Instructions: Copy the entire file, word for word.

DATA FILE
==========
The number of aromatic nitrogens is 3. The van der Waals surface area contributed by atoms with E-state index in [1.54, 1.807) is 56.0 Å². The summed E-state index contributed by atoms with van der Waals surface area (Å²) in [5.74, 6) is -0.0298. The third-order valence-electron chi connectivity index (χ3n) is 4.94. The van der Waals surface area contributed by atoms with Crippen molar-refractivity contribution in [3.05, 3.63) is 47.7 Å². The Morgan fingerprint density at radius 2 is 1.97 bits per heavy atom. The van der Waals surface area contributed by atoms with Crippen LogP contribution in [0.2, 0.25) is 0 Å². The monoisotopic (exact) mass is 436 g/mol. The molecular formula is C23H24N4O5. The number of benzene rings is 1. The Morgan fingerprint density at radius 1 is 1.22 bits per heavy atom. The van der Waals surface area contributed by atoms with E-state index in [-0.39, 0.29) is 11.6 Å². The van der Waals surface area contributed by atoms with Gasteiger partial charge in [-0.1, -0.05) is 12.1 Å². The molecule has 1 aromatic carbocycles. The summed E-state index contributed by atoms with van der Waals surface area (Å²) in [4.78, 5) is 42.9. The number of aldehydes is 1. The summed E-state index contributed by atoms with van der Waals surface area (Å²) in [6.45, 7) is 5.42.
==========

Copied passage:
The number of aromatic nitrogens is 3. The van der Waals surface area contributed by atoms with E-state index in [1.54, 1.807) is 56.0 Å². The summed E-state index contributed by atoms with van der Waals surface area (Å²) in [5.74, 6) is -0.0298. The third-order valence-electron chi connectivity index (χ3n) is 4.94. The van der Waals surface area contributed by atoms with Crippen molar-refractivity contribution in [3.05, 3.63) is 47.7 Å². The Morgan fingerprint density at radius 2 is 1.97 bits per heavy atom. The van der Waals surface area contributed by atoms with Crippen LogP contribution in [0.2, 0.25) is 0 Å². The monoisotopic (exact) mass is 436 g/mol. The molecular formula is C23H24N4O5. The number of benzene rings is 1. The Morgan fingerprint density at radius 1 is 1.22 bits per heavy atom. The van der Waals surface area contributed by atoms with E-state index in [-0.39, 0.29) is 11.6 Å². The van der Waals surface area contributed by atoms with Gasteiger partial charge in [-0.1, -0.05) is 12.1 Å². The molecule has 1 aromatic carbocycles. The summed E-state index contributed by atoms with van der Waals surface area (Å²) in [4.78, 5) is 42.9. The number of aldehydes is 1. The summed E-state index contributed by atoms with van der Waals surface area (Å²) in [6.45, 7) is 5.42.